Power factor is the measure of how effectively the incoming power is used in an electrical system. A high power factor indicates that the power supplied to the electrical system is effectively used. A system with low power factor doesn’t effectively consume the incoming electric supply and results in losses. There is no power factor involved in DC circuits due to zero frequency. But, in AC circuits, the value of power factor always lies between 0 and 1.
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Explaining Power Factor
Power factor is defined as the cosine of the angle between voltage and current. Ideally, in AC circuits, the phase difference between voltage and current is zero. But, practically there exists some phase difference between the two. The cosine of the phase difference between the two is defined as the power factor.
Power Factor Calculation
In the figure, angle ɸ is the phase difference between the voltage and current phasor. Therefore, the power factor is:
Power Factor = cosɸ
In the figure of the power triangle,
VI sinɸ = Reactive power (in VAR)
VI cosɸ = Active power (in Watts)
VI = Apparent power (in VA)
PF = cosɸ = Active Power (W) / Apparent Power (VA)
Real Power – The power supplied to the equipment that performs useful and productive work.
Reactive Power – The power required by equipment such as transformers and motors to produce magnetic fields enabling actual work to be done.
Apparent Power – The vector sum of real power and reactive power
Power Factor can be Lagging, Leading or Unity
Lagging Power Factor
In a circuit, when the current lags behind the voltage, then the power factor of the circuit is known as a lagging power factor. The power factor lags when the circuit is inductive. Loads such as coils, motors and lamps are inductive and have lagging pf.
Leading Power Factor
When the current in the circuit leads the voltage, then the power factor of the circuit is said to be leading. A capacitive circuit has a leading power factor. Capacitor banks and Synchronous condensers are capacitive loads that have a leading power factor.
Unity Power Factor
The power factor is unity for ideal circuits. The power factor is unity when the current and voltage are in phase.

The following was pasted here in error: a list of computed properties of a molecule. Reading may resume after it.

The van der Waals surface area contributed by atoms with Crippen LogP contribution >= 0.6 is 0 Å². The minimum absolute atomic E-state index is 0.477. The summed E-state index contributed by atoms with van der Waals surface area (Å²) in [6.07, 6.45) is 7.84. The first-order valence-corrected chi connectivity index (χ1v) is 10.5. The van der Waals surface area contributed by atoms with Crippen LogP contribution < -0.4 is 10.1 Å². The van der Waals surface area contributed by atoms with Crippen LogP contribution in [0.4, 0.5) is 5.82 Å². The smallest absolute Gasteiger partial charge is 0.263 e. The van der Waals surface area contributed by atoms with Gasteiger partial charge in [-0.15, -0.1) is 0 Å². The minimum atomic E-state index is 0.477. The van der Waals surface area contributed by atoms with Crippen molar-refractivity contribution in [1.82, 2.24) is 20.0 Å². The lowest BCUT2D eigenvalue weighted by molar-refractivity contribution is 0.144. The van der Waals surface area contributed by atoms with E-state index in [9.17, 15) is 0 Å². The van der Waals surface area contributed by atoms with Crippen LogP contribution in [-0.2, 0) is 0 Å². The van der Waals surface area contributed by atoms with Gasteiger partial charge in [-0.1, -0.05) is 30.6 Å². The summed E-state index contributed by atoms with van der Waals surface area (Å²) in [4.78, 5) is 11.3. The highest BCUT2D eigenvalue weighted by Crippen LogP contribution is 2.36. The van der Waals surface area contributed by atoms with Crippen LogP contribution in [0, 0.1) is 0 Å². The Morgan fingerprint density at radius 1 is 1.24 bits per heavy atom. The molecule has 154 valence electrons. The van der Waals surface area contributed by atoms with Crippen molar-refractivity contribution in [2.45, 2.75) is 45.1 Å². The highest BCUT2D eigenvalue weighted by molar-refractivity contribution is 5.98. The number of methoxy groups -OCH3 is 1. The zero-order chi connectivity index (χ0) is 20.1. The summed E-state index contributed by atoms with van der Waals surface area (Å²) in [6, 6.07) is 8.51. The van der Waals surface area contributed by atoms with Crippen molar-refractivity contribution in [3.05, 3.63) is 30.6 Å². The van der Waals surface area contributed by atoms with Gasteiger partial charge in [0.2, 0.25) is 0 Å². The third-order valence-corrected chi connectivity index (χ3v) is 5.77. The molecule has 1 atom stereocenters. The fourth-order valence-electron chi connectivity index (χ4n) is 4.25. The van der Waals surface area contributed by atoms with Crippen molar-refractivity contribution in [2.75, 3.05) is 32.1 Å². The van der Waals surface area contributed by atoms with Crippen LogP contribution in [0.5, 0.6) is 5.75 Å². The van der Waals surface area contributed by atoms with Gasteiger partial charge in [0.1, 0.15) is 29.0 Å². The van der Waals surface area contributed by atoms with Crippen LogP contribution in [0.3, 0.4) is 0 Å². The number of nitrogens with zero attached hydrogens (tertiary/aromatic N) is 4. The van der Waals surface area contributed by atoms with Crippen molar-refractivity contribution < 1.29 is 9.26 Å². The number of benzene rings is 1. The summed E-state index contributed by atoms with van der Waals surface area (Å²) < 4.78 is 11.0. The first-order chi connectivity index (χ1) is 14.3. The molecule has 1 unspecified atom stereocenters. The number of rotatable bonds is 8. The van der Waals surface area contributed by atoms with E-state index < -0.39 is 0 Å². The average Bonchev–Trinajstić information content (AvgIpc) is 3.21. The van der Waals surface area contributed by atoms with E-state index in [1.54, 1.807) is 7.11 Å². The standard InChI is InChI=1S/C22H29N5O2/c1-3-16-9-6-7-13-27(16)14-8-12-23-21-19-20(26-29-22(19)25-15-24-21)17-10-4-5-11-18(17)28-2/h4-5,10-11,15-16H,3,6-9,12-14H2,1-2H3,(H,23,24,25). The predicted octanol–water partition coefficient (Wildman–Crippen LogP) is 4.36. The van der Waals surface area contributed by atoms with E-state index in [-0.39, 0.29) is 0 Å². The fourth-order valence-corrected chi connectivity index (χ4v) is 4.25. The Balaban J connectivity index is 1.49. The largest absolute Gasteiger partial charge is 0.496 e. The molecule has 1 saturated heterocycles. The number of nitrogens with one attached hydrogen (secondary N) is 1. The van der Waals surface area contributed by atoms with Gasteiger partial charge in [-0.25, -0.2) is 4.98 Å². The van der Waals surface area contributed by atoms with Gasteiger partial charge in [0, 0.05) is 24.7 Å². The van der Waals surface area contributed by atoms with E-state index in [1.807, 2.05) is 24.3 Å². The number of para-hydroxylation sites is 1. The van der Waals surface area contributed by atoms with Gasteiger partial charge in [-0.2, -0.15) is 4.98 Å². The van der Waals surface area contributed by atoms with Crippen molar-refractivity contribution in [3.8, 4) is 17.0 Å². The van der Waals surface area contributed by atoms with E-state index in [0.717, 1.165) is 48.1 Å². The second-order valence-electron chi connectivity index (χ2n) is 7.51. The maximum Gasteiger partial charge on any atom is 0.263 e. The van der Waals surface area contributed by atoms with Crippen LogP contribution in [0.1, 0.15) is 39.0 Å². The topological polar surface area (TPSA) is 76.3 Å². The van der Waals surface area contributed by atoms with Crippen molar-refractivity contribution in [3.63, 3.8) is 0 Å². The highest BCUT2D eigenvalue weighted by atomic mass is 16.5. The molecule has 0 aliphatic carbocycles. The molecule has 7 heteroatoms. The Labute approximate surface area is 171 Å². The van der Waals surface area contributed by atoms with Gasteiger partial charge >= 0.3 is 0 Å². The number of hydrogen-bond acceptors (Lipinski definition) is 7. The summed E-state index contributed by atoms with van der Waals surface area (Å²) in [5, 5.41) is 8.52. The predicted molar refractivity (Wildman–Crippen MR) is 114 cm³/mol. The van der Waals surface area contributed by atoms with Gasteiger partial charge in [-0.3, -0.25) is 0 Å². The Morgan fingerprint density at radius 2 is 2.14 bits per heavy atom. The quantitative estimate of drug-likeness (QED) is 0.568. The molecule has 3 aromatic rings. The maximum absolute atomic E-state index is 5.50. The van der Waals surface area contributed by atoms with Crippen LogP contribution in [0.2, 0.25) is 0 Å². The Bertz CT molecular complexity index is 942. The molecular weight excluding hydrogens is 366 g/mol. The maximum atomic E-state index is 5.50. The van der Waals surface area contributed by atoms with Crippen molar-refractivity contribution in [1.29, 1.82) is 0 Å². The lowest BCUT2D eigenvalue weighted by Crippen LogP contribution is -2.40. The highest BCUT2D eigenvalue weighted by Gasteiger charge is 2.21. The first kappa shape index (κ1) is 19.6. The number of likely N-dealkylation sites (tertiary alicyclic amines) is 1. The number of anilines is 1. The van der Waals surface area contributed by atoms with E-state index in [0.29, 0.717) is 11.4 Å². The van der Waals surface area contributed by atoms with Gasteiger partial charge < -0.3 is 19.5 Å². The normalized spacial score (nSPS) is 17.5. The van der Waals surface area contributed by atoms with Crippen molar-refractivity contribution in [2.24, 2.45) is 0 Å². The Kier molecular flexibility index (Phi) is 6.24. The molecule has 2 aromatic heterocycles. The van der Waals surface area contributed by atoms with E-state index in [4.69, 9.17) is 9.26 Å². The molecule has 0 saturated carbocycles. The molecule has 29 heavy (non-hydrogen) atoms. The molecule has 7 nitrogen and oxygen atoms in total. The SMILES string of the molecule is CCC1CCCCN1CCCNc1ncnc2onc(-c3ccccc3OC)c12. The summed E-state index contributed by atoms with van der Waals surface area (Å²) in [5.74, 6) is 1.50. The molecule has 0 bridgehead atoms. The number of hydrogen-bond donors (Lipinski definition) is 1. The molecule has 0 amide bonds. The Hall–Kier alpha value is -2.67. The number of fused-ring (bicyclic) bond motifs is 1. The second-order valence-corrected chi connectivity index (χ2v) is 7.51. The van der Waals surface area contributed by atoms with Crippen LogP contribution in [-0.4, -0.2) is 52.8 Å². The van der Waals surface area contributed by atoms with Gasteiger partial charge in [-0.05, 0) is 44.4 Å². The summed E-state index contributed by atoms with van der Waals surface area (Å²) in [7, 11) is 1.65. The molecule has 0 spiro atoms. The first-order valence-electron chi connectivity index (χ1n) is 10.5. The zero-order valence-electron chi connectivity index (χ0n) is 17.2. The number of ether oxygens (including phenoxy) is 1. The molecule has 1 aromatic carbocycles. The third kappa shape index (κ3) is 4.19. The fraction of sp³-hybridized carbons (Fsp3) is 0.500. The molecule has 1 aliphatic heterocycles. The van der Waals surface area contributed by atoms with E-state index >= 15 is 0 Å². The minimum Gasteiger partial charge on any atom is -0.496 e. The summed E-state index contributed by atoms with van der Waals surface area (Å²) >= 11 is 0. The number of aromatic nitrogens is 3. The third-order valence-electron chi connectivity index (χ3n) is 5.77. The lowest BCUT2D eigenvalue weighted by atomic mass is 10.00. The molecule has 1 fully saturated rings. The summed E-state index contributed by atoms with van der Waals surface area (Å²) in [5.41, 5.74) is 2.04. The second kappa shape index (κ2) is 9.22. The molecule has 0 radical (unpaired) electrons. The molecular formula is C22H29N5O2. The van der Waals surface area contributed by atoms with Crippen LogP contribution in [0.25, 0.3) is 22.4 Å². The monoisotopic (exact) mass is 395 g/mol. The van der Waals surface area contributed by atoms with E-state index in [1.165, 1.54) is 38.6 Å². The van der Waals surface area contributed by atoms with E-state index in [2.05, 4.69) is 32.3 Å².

Effects of Low Power Factor
Here are some disadvantages of low power factor:
Large Copper Losses
The copper losses are directly proportional to the square of the line current and the line current is inversely proportional to the power factor of the circuit. Combining these two relations, we understand that the copper losses will be inversely proportional to the square of power factor. When the power factor is low, the line current will be high, and consequently, the copper losses will be higher. This results in low efficiency of the power system.
Large kVA rating
Electric machines such as transformers are rated in kVA. The relationship between the power factor and the kVA rating of the machine is given by the formula below:
kVA = kW/ CosФ
From the formula, we know that the power factor of the machine is inversely proportional to its kVA rating. Larger kVA rating makes the equipment costly and heavier in size.
Poor Voltage Regulation
We already know that poor power factor results in a larger line current to be drawn by the electrical equipment. As a result, a large current at a low lagging power factor causes a higher voltage drop in transformers and alternators. This results in the decreased voltage available at the supply end of equipment and hence poor voltage regulation.
Causes of Low Power Factor
In this section, we will discuss some of the main causes of low power factor.
The presence of harmonic current reduces the power factor in the system.
Due to improper wiring or electrical accidents, an imbalance in the 3- phase power occurs which causes low power factor.